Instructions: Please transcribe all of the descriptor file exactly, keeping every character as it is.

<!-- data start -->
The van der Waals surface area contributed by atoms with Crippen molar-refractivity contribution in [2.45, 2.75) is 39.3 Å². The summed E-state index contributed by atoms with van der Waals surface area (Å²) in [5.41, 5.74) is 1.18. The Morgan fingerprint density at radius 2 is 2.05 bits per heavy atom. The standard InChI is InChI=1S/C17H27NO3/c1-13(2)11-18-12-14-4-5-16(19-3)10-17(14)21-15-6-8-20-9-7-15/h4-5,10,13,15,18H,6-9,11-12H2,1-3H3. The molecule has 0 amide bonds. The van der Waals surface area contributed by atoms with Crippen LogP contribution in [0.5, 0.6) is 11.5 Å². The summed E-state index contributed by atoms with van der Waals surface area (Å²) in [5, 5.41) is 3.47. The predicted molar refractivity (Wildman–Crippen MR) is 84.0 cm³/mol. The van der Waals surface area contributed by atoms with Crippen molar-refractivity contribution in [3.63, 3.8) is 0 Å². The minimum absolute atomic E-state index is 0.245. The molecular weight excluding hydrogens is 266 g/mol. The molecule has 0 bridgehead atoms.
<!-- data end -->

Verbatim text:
The van der Waals surface area contributed by atoms with Crippen molar-refractivity contribution in [2.45, 2.75) is 39.3 Å². The summed E-state index contributed by atoms with van der Waals surface area (Å²) in [5.41, 5.74) is 1.18. The Morgan fingerprint density at radius 2 is 2.05 bits per heavy atom. The standard InChI is InChI=1S/C17H27NO3/c1-13(2)11-18-12-14-4-5-16(19-3)10-17(14)21-15-6-8-20-9-7-15/h4-5,10,13,15,18H,6-9,11-12H2,1-3H3. The molecule has 0 amide bonds. The van der Waals surface area contributed by atoms with Crippen LogP contribution in [0.5, 0.6) is 11.5 Å². The summed E-state index contributed by atoms with van der Waals surface area (Å²) in [5, 5.41) is 3.47. The predicted molar refractivity (Wildman–Crippen MR) is 84.0 cm³/mol. The van der Waals surface area contributed by atoms with Crippen molar-refractivity contribution in [3.63, 3.8) is 0 Å². The minimum absolute atomic E-state index is 0.245. The molecular weight excluding hydrogens is 266 g/mol. The molecule has 0 bridgehead atoms.